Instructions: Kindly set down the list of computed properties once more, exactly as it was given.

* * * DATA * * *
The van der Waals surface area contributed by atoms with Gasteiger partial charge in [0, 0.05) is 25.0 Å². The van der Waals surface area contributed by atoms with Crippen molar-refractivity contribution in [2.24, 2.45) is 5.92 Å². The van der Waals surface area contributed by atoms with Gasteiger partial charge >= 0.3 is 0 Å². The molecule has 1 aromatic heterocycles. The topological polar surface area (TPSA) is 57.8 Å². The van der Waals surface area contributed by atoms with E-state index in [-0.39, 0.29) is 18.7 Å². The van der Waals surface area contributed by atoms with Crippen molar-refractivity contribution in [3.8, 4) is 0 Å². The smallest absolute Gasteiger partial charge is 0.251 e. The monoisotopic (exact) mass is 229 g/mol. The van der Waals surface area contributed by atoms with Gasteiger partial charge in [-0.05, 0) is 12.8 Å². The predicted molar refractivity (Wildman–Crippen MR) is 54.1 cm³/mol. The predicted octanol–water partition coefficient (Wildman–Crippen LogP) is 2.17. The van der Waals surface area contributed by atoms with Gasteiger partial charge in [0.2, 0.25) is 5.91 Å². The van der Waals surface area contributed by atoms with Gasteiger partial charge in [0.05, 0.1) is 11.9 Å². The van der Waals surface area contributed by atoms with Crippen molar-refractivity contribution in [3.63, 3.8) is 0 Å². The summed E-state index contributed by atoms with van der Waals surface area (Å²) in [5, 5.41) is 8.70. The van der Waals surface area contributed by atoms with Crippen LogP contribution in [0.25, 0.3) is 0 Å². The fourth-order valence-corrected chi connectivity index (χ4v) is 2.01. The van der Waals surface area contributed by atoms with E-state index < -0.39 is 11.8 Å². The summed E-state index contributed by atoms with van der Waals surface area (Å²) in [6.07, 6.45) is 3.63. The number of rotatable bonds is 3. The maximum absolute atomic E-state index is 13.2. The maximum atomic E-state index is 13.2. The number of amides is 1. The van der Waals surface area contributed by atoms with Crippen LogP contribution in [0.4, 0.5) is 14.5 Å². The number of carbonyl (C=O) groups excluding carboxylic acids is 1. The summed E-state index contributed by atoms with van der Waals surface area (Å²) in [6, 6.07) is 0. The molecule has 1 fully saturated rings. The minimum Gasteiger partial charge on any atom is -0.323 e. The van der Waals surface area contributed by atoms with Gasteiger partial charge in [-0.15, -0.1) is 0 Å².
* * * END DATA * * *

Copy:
The van der Waals surface area contributed by atoms with Gasteiger partial charge in [0, 0.05) is 25.0 Å². The van der Waals surface area contributed by atoms with Crippen molar-refractivity contribution in [2.24, 2.45) is 5.92 Å². The van der Waals surface area contributed by atoms with Gasteiger partial charge >= 0.3 is 0 Å². The molecule has 1 aromatic heterocycles. The topological polar surface area (TPSA) is 57.8 Å². The van der Waals surface area contributed by atoms with E-state index in [-0.39, 0.29) is 18.7 Å². The van der Waals surface area contributed by atoms with Crippen molar-refractivity contribution in [3.8, 4) is 0 Å². The smallest absolute Gasteiger partial charge is 0.251 e. The monoisotopic (exact) mass is 229 g/mol. The van der Waals surface area contributed by atoms with Gasteiger partial charge in [-0.05, 0) is 12.8 Å². The predicted molar refractivity (Wildman–Crippen MR) is 54.1 cm³/mol. The predicted octanol–water partition coefficient (Wildman–Crippen LogP) is 2.17. The van der Waals surface area contributed by atoms with Gasteiger partial charge in [0.2, 0.25) is 5.91 Å². The van der Waals surface area contributed by atoms with Gasteiger partial charge in [0.05, 0.1) is 11.9 Å². The van der Waals surface area contributed by atoms with Crippen molar-refractivity contribution in [3.63, 3.8) is 0 Å². The summed E-state index contributed by atoms with van der Waals surface area (Å²) in [5, 5.41) is 8.70. The van der Waals surface area contributed by atoms with Crippen LogP contribution in [0.25, 0.3) is 0 Å². The fourth-order valence-corrected chi connectivity index (χ4v) is 2.01. The van der Waals surface area contributed by atoms with E-state index < -0.39 is 11.8 Å². The summed E-state index contributed by atoms with van der Waals surface area (Å²) in [6.07, 6.45) is 3.63. The number of rotatable bonds is 3. The maximum absolute atomic E-state index is 13.2. The maximum atomic E-state index is 13.2. The number of amides is 1. The van der Waals surface area contributed by atoms with Crippen LogP contribution in [0.4, 0.5) is 14.5 Å². The number of carbonyl (C=O) groups excluding carboxylic acids is 1. The summed E-state index contributed by atoms with van der Waals surface area (Å²) in [6, 6.07) is 0. The molecule has 1 fully saturated rings. The minimum Gasteiger partial charge on any atom is -0.323 e. The van der Waals surface area contributed by atoms with Gasteiger partial charge in [-0.15, -0.1) is 0 Å².